I’ve also seen the passage appear in conjunction with support groups for cancer survivors. The implication here (intentional or otherwise) is that if you walk faithfully with Christ, you will be able to overcome the disease. Since the reverse implication is that if you don’t find victory over cancer you weren’t living in obedience to God, this is heinous.
Context matters. Scripture was not written to be consumed like breath mints (one at a time as necessary), but as a meal. Each book is a self-contained unit, a feast of its own. Without all of the pieces, it’s a bit like licking the salt off your steak (or your potatoes if you’re a vegetarian), but not eating the food itself. In conjunction with the rest of the meal, the salt serves a useful purpose, but on its own (and consumed without any other food) it can be deadly.
So what exactly is Paul talking about in Philippians 4:13? To begin with, we need a little outside context. The year is 61 A.D. and Nero Claudius Caesar Augustus Germanicus (better known as just “Nero”) is the emperor of Rome. Though full-scale persecution of Christians (feeding them to the lions and burning them to light his gardens) won’t begin until 64 A.D., the pressures are mounting.
The new believers are increasingly at odds with a society that finds the teachings of Jesus to be at best a bit foreign and antiquated and at worst an actual threat to their freedom to comfortably act in ways that bring dishonor to both God and their neighbors. Being a Christian in more than an intellectual sense simply isn’t safe. The Apostle Paul (now in prison in Rome for his own faith) is writing to the young church to remind them that nothing about being a Christian was ever billed as being easy. Christ, Himself, died on a Roman cross (Philippians 2:5-11).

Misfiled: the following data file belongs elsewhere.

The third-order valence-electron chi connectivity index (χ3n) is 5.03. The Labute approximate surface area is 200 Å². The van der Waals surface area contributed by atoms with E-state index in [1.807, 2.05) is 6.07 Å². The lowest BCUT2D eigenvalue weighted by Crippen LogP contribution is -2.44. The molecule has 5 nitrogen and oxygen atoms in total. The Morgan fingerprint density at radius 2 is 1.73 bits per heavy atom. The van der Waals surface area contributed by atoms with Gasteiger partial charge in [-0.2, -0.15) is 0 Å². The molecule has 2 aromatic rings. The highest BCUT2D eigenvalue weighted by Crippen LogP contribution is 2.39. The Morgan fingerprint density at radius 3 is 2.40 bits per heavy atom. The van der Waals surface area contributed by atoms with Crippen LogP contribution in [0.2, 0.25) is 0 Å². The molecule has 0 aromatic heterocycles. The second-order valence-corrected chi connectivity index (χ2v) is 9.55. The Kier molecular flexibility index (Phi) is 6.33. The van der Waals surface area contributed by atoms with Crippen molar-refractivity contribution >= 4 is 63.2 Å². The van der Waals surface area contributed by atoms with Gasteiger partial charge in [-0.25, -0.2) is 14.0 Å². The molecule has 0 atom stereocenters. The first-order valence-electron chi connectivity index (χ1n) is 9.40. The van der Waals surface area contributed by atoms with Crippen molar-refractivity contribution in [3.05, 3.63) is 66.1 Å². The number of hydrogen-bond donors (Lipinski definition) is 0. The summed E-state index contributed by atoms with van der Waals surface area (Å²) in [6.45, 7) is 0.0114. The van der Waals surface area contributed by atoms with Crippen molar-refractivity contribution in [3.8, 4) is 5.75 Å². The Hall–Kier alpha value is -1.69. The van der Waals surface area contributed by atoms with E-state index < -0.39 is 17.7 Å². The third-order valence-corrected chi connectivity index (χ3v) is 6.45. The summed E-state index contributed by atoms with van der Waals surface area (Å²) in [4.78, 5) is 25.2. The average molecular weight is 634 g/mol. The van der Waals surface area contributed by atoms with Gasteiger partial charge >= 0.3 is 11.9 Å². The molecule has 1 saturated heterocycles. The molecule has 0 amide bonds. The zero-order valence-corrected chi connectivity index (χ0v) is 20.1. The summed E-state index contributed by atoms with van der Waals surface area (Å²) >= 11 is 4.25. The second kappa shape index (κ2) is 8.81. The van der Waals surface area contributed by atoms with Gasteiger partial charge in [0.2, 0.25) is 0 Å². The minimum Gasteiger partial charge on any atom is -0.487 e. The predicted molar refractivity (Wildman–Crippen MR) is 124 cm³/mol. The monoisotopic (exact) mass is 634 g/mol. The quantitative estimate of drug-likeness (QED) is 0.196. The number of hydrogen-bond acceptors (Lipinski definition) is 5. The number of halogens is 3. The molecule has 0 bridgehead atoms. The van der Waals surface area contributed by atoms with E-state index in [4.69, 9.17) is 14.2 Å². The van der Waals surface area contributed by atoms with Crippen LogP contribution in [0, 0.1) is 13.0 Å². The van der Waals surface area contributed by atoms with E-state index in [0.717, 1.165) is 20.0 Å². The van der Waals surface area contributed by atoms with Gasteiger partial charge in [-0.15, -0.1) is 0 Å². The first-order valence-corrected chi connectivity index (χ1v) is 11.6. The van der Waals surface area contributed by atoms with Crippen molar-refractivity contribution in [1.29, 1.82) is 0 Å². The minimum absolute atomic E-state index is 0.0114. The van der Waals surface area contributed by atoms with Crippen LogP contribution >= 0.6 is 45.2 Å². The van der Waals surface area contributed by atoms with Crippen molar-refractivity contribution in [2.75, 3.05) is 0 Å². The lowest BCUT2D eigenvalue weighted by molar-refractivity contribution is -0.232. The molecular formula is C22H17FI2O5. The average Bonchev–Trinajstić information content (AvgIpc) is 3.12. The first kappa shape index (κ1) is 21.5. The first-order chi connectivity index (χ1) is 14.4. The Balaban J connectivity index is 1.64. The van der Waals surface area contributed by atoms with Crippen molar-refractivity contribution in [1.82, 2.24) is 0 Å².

Yet in addition to this external pressure, there are conflicts within the Church over the proper physical expression of the faith; should it mirror the cultural customs of a small subset of the believers and ignore the ethnic norms of others (Philippians 3:1-11)? The Apostle is quick to point out that differences in individual expression of the faith simply aren’t that important; there is no right or wrong culture. No one is superior to anyone else and no tradition (whether it comes from the ethnic group which gave birth to Christianity or not) is so important that it is worth dividing the Church.
What does matter is that Christians live in ways which reflect God’s love for humanity in all of its variety. Do we respect one another even when we disagree? Do we care for others even when their needs are an inconvenience? These are the things that make one a true follower of Christ. And they aren’t easy.
The Apostle Paul is writing to remind believers that the struggle is to be expected, but that hope is not lost. There is peace to be found in the midst of strife and contentment in the heart of chaos (Philippians 4:11). The journey may be difficult. The struggles are real. But God has given us all that we need to remain faithful to our call as disciples. “[We] can do all things through Christ who gives [us] strength.”
There can be no doubt that this message is far more compelling than one which suggests that lifting 600 lbs. of weights is somewhere in our future if we only rely on Christ, and far less condemning than one which offers victory over cancer only if we live faithfully enough. This is a message with some substance and power to sustain in trying times. It’s a solid meal, not just the seasoning on top.
Scripture (like language) doesn’t mean “just what I choose it to mean.” It has context and purpose. And that context and purpose are what characterize the difference between a faith built on fantasies and one with the power to strengthen us for real work in the real world. I know which faith I prefer. My guess is that you prefer the same.